Reducing your Vehicle's Belt Size

Reducing your belt size

How to go about reducing your belt size.

Take your time do a little research and you’ll find it’s pretty easy!

First, we recommend going to your local NAPA™ with your stock belt in hand. Most stores have a belt measuring tool, if available, on site. Second, they can use this tool to stretch out your original belt to determine the length. It is also possible to look at the part number on your original belt, if it is still legible, in order to determine length that way. Third possible way to determine the original belt size is, ask the salesperson to look up the belt using their paper belt catalog. (if they try to look anything up in the computer it tends to complicate the process because not always will it give them the length of the belt).

Once you have determined the length and the rib count of your original belt, simply use the paper catalog, go to the “belt part numbers by length” index to find the length and then number of rib index to match and locate your original complete belt size. Then scan below to see what the next available shorter belt sizes are.

Note: There are more available length options in 6 ribs than any other belt width. So if you are unable to find a suitable belt in your rib count and length size, it is possible to purchase a belt with a higher rib count, and slice off the un-used ribs of the belt with a razor blade. While this does take a few minutes to do, it can open up a lot more options for belt length.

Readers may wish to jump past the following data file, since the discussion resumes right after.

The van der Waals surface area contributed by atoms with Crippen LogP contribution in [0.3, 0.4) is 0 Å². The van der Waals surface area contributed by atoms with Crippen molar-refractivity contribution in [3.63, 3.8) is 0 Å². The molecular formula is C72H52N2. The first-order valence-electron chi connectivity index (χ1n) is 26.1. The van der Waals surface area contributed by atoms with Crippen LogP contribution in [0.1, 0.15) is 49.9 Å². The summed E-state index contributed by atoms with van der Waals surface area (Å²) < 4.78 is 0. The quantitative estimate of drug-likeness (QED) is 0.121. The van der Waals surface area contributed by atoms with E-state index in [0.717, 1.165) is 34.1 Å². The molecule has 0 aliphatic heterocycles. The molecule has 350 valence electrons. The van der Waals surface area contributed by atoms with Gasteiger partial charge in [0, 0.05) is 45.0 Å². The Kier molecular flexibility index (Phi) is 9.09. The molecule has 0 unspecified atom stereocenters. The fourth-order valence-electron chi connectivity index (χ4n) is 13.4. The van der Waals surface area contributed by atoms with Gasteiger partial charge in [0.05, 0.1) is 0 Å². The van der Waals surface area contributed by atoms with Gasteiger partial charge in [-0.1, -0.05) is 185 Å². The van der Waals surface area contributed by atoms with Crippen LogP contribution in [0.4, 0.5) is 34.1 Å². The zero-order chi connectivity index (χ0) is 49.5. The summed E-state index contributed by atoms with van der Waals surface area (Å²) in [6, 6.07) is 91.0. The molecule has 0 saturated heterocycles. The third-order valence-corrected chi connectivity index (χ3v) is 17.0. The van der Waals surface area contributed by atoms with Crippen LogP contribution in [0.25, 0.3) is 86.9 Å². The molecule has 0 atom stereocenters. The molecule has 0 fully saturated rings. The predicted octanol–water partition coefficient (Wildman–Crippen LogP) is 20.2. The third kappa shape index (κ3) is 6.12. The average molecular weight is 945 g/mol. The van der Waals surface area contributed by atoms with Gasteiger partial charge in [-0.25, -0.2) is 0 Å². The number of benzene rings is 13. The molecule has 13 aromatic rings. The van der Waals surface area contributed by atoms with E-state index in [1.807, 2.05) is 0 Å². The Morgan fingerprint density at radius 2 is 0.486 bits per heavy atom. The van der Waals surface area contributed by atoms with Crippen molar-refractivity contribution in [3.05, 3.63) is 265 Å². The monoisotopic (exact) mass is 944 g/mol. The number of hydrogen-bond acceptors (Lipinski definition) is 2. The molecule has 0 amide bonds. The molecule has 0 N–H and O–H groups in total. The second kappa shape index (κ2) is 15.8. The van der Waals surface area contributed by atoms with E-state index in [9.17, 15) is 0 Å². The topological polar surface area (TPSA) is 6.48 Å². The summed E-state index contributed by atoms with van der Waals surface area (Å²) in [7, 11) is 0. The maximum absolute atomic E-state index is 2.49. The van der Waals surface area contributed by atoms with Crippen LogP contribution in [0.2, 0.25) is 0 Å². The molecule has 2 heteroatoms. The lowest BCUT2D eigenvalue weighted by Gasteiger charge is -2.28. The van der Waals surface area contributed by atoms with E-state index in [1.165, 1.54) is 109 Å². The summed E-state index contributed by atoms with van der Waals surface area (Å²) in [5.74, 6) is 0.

Re-sizing belts to meet your needs can be a little tricky, so we recommend buying a couple of slightly shorter belts than your original size, so that you can test fit each one.

Most vehicles have a spring tensioner that puts tension on the serpentine belt. To find which shorter belt is optimum, test fit the belt onto the engine, and observe the spring tensioner arm. Most spring tensioners will have a small “arrow” or “line” cast into the pivot point of the tensioner. There is usually a “range” area cast into the other half of the pivot point on the tensioner. Ideally, the “arrow” or “line” indicator, should be roughly in the middle of the “range” marking.

Keep in mind that spring tensioners are a wear part! The spring becomes weaker with age, which puts less tension on the belt, which can cause belt slip. If you have more than 100k miles on your vehicle. We recommend changing your belt tensioner.

Link to Dayco™ vehicle / belt look up catalogue:

Link to Dayco™ belt length / part number calculator:

Link to the Dayco™ belt part numbers by length guide:

Link to the Dayco™ Idler pulley guide with photos and dimensions:

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